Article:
To: Paul []
Subject: Re: “I’m your mother????”

Don’t be a smart ass.


-----Original Message-----
From: Paul []
Sent: Monday, September 15, 2003 2:20 PM
To: Mom []
Subject: Re: “I’m your mother????”


I’m supposed to be working here, ok? Will you please tell me why I can’t name the damn bird Gus already? This is starting to piss me off.


-----Original Message-----
From: Mom []
Sent: Monday, September 15, 2003 2:23 PM
To: Paul []
Subject: Re: “I’m your mother????”


Look, honey. It’s not that big of a deal. Just leave it alone.


-----Original Message-----
From: Paul []
Sent: Monday, September 15, 2003 2:29 PM
To: Mom []
Subject: Re: “I’m your mother????”


Fine. I gotta go. I’ll type to you later.


-----Original Message-----
From: Mom []
Sent: Monday, September 15, 2003 2:34 PM
To: Paul []
Subject: Re: “I’m your mother????”

Ok. Hang on. I’ll tell you.

When your father and I got engaged, he had to spend some time at boot camp in Great Lakes. I stayed here in Ohio with my Mom and Dad and he went away. I can’t believe I am typing this! and YOU HAVE TO DELETE THIS E-MAIL! but we used to joke around about him having to keep “Gus” in his pants while he was there. There.
Now you know why you can’t name your bird Gus.

Are you happy for making me type that?


-----Original Message-----
From: Paul []
Sent: Monday, September 15, 2003 2:47 PM
To: Mom []
Subject: Honestly


I honestly couldn’t be less happy knowing that you had a name for Dad’s penis. But that’s what I get for asking.


p.s. I’ll give you a call tonight.

Henry and the Air Conditioner
by mtmynd
Group: Helium

Henry: “I was having some problems with my air conditioner yesterday…”

“Yeah… what kinda problems?” I leaned back in my chair.

“Well, when I got up on the roof and opened it up, the pads were real dirty..”

“Whadja do, Henry?” I somehow knew this was going to be interesting.

“I called my son and told him to bring me up some… uh, how do you call it..?”

“How do you call what..?” I had an idea what it was, but wanted to hear his story.

“That cleaning stuff that you use for dishes… uh? Shit.“

“You mean detergent?”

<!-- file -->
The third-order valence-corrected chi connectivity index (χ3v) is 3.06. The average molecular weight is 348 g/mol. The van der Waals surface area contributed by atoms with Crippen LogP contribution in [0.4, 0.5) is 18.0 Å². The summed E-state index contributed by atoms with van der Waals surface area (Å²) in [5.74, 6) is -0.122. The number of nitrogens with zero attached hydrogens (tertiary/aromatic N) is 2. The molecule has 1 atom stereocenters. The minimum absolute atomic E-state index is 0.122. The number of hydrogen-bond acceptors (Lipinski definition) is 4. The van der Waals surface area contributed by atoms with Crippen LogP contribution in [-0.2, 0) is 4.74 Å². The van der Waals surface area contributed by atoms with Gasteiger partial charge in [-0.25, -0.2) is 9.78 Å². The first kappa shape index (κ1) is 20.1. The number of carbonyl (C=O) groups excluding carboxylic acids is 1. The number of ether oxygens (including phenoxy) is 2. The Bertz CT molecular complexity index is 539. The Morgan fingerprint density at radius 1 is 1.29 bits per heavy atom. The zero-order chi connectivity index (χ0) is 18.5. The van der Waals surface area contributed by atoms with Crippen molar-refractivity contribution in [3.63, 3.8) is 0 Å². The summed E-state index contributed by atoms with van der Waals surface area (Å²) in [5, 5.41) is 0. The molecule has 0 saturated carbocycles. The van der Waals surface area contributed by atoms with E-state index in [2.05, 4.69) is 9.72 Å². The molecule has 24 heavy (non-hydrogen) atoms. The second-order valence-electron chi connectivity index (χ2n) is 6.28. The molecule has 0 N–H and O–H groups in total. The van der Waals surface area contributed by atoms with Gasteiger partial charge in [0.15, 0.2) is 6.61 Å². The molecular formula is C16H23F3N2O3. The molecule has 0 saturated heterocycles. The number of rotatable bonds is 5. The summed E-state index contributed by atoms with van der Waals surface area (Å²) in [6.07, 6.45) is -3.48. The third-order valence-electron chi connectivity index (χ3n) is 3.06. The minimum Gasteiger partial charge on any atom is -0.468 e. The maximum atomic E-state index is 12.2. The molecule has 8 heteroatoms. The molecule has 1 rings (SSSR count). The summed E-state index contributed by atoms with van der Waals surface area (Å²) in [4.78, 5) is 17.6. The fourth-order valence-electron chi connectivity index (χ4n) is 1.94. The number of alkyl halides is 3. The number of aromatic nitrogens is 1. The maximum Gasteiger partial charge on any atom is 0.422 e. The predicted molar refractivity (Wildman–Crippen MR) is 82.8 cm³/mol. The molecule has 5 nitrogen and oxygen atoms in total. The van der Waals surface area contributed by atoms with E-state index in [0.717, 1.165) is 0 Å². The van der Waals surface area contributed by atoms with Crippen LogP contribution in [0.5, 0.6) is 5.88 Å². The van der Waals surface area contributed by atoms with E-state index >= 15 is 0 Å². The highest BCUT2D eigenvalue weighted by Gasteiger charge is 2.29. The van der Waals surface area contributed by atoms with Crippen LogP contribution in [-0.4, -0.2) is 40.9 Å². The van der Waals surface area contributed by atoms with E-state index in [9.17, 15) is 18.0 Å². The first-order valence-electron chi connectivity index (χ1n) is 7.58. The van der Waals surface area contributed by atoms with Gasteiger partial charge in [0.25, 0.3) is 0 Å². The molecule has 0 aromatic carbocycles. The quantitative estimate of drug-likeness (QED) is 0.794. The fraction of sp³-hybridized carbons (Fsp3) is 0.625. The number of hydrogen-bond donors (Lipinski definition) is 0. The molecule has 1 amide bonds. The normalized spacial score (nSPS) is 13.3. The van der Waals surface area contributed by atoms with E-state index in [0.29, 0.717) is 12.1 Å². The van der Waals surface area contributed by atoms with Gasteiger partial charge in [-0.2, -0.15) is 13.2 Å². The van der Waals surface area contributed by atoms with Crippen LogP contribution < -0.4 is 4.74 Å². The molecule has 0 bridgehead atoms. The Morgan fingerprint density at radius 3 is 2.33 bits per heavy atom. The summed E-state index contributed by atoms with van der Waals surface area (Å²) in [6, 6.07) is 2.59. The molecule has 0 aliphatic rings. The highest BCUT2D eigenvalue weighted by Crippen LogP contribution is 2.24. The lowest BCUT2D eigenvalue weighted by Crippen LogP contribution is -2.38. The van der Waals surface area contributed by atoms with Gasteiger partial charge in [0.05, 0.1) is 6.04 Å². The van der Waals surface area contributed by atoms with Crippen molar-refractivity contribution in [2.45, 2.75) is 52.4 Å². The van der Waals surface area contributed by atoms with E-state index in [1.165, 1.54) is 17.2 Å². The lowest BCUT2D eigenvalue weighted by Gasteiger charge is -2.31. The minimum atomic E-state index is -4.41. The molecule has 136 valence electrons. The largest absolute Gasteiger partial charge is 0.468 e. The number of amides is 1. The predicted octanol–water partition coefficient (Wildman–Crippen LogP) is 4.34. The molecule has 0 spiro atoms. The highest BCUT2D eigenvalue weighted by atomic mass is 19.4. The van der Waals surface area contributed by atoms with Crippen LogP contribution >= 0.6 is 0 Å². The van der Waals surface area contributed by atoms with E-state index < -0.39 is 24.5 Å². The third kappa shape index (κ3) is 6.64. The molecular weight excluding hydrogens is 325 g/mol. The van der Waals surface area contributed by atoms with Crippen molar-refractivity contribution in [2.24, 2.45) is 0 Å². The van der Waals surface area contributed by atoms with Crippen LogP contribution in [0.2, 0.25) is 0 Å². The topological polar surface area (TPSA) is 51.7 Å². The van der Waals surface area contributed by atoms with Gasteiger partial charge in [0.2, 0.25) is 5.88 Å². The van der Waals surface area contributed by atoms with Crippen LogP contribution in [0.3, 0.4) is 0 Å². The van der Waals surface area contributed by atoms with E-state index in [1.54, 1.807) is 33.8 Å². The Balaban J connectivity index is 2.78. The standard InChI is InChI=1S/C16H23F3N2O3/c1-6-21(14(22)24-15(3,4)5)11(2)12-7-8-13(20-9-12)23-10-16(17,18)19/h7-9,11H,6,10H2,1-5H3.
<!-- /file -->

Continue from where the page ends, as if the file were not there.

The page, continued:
“Yeah, that stuff. I told him to bring me the bottle.”

“Whadja do with the detergent?”

“Well, I figured it’d clean the pads. You know, they were real dirty.”


“So I poured some in the water. Enrique was watching me… “

I nodded my head… I could see this happening.

“… and I told him, ‘See, this will work.’”

“Okay,” a smile is coming over my lips….

“I tell Enrique that the soap will clean the pads. Good idea, huh?”

“Yeah, good idea, Henry…” my voice not very confident.

“So after I closed the air conditioner up, I hear my daughter…”

I’m nodding my head… still grinning…

“She starts yelling, ‘Dad! Dad! Come here… quick!’ So I went down the ladder to see what was wrong.”

He looks at me to see if I understood him. “What happened?”

“There was soap…. whacha call that? Uh…..???”

“Bubbles? Soap bubbles?” I could see it.

“Yeah, bubbles, soap bubbles were coming outta the vents big time. Fallin’ on the floor.”

I’m chucklin’… picturing this scenario: soap bubbles flowing out of the air conditioner ducts..

“So I turned off the pump and went back up on the roof. There were bubbles coming out of the air conditioner – bunches of them!! “

“What did you do, Henry?” His laughter at his own stupidity and his shaking head left-to-right, if to say “You pendejo!”

“So I opened the sides up and bubbles started coming out like crazy! What could I do?”

I’m nodding my head… my eyes somewhat bewildered by this scene going on in my head…

“He continued: “Then my daughter yells up to me, ‘The ceiling is falling!!’ Shit! I went back down the ladder to see what’s goin’ on…”

“Yeah. No shit. What happened?” my eyes wide open looking for the answer..